[SciPy-user] spline interpolation
robert.kern at gmail.com
Thu Nov 9 16:54:40 CST 2006
Jordan Dawe wrote:
> I've been looking at scipy's interpolation routines and I can't make
> heads or tails of them. I just want to do a spline interp1d like matlab
> does. Is there any way to do this?
I don't know exactly what features you want from Matlab's interp1d, but you
probably want scipy.interpolate.UnivariateSpline.
In : from scipy import interpolate
In : interpolate?
Base Class: <type 'module'>
Wrappers around FITPACK functions:
splrep -- find smoothing spline given (x,y) points on curve.
splprep -- find smoothing spline given parametrically defined curve.
splev -- evaluate the spline or its derivatives.
splint -- compute definite integral of a spline.
sproot -- find the roots of a cubic spline.
spalde -- compute all derivatives of a spline at given points.
bisplrep -- find bivariate smoothing spline representation.
bisplev -- evaluate bivariate smoothing spline.
UnivariateSpline -- A more recent, object-oriented wrapper;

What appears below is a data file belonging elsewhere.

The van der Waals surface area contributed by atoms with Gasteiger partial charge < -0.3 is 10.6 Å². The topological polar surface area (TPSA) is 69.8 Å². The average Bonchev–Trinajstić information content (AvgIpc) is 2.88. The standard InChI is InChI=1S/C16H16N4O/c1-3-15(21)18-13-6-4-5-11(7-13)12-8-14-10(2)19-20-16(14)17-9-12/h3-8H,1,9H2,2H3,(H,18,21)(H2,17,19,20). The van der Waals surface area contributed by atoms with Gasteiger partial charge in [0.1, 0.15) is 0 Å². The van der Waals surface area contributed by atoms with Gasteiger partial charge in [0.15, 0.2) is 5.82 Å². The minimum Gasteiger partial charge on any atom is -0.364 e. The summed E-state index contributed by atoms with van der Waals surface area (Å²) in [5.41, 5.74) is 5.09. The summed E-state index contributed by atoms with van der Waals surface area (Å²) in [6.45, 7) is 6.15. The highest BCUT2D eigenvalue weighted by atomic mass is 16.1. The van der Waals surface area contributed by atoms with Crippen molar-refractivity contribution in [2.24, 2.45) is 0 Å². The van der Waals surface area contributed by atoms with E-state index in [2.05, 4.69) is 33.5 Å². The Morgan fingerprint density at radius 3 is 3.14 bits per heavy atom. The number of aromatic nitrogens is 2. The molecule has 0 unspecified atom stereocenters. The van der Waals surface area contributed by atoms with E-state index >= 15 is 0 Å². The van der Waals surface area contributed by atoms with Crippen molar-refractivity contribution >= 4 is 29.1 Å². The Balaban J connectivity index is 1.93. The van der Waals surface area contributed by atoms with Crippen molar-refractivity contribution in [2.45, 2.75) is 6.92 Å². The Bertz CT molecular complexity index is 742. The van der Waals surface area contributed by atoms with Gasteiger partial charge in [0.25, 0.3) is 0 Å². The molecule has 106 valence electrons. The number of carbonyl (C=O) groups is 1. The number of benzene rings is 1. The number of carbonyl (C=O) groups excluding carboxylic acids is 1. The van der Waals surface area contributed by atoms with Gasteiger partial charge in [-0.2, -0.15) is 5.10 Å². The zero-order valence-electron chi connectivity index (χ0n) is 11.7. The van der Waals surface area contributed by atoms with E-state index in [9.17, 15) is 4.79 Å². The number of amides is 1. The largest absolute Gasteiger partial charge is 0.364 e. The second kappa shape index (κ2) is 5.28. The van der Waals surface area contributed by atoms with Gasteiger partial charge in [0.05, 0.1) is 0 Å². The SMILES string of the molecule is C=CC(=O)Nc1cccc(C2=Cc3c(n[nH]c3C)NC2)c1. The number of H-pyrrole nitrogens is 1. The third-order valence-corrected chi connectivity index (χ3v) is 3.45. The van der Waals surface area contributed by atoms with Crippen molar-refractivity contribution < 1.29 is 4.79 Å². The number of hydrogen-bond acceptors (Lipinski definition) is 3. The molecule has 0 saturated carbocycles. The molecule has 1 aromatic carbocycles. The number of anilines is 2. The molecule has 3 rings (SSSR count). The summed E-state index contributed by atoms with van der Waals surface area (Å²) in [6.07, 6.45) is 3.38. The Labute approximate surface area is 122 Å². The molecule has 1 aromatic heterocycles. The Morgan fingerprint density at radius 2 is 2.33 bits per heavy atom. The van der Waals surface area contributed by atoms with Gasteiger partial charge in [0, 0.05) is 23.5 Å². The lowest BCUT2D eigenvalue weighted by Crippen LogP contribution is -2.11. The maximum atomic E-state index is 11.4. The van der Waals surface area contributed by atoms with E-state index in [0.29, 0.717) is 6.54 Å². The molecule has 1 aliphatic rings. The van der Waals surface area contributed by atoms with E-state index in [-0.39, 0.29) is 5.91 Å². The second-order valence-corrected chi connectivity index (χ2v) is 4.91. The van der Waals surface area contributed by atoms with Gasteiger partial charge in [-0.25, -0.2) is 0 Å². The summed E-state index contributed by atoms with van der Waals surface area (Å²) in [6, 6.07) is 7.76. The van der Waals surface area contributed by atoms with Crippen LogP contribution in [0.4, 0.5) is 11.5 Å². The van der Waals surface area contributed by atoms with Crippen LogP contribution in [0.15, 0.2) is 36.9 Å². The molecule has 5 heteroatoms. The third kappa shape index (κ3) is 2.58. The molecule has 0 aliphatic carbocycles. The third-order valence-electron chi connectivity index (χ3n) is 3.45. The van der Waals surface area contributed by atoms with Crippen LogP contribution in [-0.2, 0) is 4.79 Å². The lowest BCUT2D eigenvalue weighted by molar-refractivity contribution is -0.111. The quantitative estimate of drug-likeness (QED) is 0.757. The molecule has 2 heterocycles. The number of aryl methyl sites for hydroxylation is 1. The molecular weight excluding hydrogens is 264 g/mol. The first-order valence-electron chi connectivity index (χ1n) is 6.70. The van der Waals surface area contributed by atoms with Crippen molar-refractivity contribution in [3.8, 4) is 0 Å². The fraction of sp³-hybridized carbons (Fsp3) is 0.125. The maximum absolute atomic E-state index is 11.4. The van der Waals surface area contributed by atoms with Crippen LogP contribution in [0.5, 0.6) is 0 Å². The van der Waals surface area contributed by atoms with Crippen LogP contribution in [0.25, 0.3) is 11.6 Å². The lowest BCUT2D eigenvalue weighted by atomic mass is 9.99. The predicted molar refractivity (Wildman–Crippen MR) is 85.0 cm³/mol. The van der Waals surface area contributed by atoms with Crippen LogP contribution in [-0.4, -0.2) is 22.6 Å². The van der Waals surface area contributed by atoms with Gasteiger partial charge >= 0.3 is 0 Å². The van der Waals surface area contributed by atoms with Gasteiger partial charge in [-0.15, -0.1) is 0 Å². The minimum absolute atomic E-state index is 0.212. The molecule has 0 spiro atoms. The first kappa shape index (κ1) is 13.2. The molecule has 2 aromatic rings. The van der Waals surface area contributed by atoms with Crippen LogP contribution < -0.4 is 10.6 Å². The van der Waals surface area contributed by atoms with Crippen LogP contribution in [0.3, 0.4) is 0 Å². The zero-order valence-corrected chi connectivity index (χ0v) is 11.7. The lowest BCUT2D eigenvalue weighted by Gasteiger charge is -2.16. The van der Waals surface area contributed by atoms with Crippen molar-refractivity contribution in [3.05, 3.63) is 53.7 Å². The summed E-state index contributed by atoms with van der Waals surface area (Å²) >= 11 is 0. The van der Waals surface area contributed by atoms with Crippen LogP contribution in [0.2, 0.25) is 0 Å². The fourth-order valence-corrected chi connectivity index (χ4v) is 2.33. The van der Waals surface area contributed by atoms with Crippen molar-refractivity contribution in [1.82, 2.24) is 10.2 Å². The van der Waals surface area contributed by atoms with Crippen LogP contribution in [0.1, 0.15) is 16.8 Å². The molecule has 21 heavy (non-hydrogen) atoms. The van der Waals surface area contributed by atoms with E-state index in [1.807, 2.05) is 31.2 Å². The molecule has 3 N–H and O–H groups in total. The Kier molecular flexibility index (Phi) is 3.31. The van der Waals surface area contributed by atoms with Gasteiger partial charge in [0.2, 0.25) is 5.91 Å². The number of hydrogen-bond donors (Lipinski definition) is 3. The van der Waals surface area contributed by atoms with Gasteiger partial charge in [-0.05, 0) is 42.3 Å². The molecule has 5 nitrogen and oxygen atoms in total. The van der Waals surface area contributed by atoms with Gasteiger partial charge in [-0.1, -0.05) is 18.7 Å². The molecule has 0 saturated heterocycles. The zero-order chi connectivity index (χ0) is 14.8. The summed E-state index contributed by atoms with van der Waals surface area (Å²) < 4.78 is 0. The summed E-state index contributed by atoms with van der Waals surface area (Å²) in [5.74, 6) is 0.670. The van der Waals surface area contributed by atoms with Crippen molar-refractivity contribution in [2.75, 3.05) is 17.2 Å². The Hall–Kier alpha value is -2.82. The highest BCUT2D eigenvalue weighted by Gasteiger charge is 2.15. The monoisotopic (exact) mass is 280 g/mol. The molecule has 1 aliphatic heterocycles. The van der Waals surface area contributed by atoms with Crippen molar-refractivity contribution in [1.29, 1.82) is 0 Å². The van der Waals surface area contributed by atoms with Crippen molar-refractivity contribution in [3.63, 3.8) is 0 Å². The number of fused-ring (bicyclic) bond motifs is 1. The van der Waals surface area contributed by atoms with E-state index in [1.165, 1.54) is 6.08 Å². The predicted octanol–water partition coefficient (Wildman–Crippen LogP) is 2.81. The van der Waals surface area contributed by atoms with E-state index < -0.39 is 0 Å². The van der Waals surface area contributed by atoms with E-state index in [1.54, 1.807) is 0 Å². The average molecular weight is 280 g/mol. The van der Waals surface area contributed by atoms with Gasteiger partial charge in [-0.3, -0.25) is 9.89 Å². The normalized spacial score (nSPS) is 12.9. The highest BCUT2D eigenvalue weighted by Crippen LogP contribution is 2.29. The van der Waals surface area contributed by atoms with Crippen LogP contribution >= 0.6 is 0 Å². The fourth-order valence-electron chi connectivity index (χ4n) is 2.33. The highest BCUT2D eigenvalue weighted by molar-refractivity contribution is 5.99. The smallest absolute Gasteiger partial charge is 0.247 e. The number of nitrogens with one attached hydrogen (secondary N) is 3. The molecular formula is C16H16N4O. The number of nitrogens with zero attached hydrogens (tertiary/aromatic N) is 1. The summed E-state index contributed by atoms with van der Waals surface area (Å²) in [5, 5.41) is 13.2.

finds a (possibly smoothed) interpolating
BivariateSpline -- A more recent, object-oriented wrapper;
finds a interpolating spline for a
interp1d -- Create a class whose instances can linearly interpolate
to compute unknown values of a univariate function.
interp2d -- Create a class whose instances can interpolate
to compute unknown values of a bivariate function.
In : interpolate.UnivariateSpline?
Base Class: <type 'type'>
Univariate spline s(x) of degree k on the interval
[xb,xe] calculated from a given set of data points
Can include least-squares fitting.
splrep, splev, sproot, spint, spalde - an older wrapping of FITPACK
BivariateSpline - a similar class for bivariate spline interpolation
In : from numpy import *
In : x = linspace(0, 2, num=201)
In : x = linspace(0, 2, num=21)
In : y = sin(x*pi)
In : us = interpolate.UnivariateSpline(x, y, s=0.0)
In : x2 = linspace(0, 2, num=201)
In : y2 = us(x2)
"I have come to believe that the whole world is an enigma, a harmless enigma
that is made terrible by our own mad attempt to interpret it as though it had
an underlying truth."
-- Umberto Eco
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